Brown Denounces Latest Moyer Ads Sex Offender Commercials Called ‘New Low’ In Spokane Politics
State Sen. John Moyer’s latest attack ads suggest his opponent, Lisa Brown, coddles sex offenders and votes to unleash them near elementary schools.
Brown said she is astonished and insulted by the ominous ads that feature mug shots of convicted sex criminals and warn viewers that Brown refuses to protect Spokane’s children.
“It’s fearmongering of the worst kind,” said Brown, a two-term Democratic state legislator. “I think it’s a new low in political campaigning in Spokane.”
Republican Moyer said his television ads - and similar mass mailings - are fair fodder in his underdog fight to retain the 3rd District Senate seat.
Moyer insists he simply is alerting voters to Brown’s opposition to a bill that would have kept sex offenders from living within a quarter-mile of schools.
“I realize this is tough,” Moyer said of his ads, “but we’ve got sex offenders all over the place and we’ve got to address that.”
Moyer’s latest mailing notes there are 600 sex offenders living in Spokane and asks the question: “Why would Lisa Brown vote to release sex offenders near our schools?”
About 50 incensed Brown backers picketed the Spokane doctor’s campaign office Thursday at Hamilton and Illinois.
“Two, four, six, eight, Moyer’s ads are full of hate!” they chanted. The signs were just as critical: “Dr. Moyer and Mr. Hyde!” and “Dr. Moyer makes me sick!”
Heidi Gann said the ads prove Moyer, a father of 10 and grandfather of 31, is undeserving of his gentle Marcus Welby image.
“He has a reputation as being such a nice guy, but he’s acting like a barracuda,” Gann said. “Would a mother with a 4-year-old child support sex offenders? Let’s be realistic. This is nuts.”
A few Moyer supporters waved his signs on the edge of the demonstration.
The bottom line is that Brown voted against the sex offender bill, said Terry Little. “There’s all kinds of excuses being made, but that’s how she voted.”
House Bill 2734 would have made it illegal for sex offenders to live within a quarter-mile of schools.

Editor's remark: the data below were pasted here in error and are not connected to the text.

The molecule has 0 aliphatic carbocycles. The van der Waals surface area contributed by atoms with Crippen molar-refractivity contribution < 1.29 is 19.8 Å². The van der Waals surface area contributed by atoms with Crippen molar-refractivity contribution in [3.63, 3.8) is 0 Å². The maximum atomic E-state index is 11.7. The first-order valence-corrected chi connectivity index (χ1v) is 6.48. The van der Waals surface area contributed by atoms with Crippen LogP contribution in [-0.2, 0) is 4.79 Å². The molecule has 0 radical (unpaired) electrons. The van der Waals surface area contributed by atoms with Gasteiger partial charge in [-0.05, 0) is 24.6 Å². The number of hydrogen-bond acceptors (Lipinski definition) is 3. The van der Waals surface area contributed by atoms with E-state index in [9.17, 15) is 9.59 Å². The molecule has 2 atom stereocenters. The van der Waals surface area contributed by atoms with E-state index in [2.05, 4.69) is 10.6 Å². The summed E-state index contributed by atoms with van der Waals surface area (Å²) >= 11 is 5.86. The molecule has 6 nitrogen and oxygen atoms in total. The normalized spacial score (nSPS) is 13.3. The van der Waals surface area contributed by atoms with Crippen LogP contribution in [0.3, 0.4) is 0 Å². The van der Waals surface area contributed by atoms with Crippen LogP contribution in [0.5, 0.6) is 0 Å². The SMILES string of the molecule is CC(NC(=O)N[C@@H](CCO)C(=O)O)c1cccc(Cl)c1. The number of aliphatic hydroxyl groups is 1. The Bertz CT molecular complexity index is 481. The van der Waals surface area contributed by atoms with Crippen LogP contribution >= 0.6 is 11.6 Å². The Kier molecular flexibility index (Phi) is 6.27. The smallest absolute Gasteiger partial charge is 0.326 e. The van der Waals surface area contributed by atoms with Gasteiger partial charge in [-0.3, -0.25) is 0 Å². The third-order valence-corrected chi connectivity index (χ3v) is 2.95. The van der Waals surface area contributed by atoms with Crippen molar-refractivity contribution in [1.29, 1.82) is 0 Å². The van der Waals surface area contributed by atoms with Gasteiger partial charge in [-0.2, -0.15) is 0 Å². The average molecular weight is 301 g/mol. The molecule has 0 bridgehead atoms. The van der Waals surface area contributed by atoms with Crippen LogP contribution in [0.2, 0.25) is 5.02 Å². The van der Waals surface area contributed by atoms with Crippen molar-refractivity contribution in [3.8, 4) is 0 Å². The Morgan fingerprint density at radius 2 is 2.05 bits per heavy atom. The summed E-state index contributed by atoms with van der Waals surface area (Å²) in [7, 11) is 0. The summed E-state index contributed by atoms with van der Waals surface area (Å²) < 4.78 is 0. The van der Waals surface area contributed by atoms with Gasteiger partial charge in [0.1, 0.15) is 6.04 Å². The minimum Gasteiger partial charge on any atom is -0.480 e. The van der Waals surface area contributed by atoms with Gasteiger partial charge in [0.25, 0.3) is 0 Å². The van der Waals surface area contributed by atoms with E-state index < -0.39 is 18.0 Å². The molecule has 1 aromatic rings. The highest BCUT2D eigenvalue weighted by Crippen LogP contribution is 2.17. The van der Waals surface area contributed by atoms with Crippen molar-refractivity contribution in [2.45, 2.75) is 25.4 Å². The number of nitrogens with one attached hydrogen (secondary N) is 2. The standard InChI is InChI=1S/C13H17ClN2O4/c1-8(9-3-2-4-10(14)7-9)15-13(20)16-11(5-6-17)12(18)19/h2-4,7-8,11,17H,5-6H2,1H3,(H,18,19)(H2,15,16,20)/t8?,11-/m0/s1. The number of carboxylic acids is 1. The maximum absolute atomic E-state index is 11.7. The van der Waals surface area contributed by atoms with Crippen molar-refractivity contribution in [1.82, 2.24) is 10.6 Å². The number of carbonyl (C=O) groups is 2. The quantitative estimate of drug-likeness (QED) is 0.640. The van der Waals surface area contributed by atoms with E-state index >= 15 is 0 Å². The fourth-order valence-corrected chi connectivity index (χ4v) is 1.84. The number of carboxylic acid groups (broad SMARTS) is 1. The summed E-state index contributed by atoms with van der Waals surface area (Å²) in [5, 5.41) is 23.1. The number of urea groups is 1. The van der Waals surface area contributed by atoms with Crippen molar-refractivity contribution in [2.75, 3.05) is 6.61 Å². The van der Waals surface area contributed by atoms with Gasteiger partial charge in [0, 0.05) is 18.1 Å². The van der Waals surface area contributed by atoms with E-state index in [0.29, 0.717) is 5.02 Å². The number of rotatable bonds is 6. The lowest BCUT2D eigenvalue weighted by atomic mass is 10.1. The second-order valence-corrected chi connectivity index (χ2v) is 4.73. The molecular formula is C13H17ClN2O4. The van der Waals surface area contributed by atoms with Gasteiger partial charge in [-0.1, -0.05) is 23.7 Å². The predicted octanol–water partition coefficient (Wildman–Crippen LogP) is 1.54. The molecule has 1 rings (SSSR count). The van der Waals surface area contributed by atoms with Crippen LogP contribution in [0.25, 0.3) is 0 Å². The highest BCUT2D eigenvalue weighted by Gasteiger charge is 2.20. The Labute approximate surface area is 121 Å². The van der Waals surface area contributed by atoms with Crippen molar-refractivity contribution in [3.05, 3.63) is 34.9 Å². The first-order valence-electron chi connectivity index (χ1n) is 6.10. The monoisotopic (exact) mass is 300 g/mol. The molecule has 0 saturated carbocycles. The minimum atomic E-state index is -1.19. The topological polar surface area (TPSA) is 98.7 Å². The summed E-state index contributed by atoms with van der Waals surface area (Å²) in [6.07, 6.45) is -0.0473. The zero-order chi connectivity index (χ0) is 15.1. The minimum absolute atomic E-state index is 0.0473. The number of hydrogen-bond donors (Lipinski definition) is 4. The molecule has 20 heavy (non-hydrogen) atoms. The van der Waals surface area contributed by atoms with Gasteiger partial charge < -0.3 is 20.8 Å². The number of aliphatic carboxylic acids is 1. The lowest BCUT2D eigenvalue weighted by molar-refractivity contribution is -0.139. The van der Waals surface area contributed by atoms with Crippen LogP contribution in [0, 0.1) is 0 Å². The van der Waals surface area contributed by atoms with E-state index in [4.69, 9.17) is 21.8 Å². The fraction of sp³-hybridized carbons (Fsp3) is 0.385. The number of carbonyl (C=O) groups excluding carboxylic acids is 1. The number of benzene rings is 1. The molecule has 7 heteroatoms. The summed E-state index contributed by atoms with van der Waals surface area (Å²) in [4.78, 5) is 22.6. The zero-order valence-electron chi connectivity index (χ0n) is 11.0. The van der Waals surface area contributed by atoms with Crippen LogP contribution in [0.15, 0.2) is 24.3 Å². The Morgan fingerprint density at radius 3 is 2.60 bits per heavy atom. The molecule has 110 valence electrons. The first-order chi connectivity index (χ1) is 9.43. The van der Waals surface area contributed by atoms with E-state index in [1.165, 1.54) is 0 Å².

The bill passed the House 90-6 last February, with Brown one of the few dissenters. It was never voted on in the Senate and is still not law.
Moyer said, given the chance, he would have voted for the bill.
“It was poorly written,” Brown argues. The Democrat calls it “a hero bill” legislation that sounds great, but accomplishes nothing.
She also questioned why the bill would keep sex offenders away from colleges, but lacked any protections for pre-schools or child-care centers. “I saw it as more paperwork, and not accomplishing more safety for children,” she said.
Brown said she has repeatedly voted to get tough with sex offenders. She backed a new law last session that demands life sentences for repeat sex offenders.
Moyer said his campaign ads accurately reflect Brown’s liberal, “protect-the-criminals” approach to crime, whether it’s sex offenders or pornographers.
He also talked about his growing commitment to do something about the sex offender crisis.
“It’s going to be much more of an issue for me in this coming session. I really want to get into it,” said Moyer, who got only 43 percent of the vote against Brown in the September primary.
Brown said she first saw the sex offender ad while watching television with her 4-year-old son, Lucas. She said he was startled by the mug shots and asked her, “Who are those men? and why is your picture there?”
It was the second television ad to puzzle Brown’s boy.
A prior Moyer ad attacked Brown for allegedly trying out her social and economic theories on the unsuspecting masses.
“The TV’s off for the rest of the campaign,” Brown said.
Brown said she doesn’t intend to refute Moyer’s charges with a television ad of her own. Her ads never mention Moyer at all.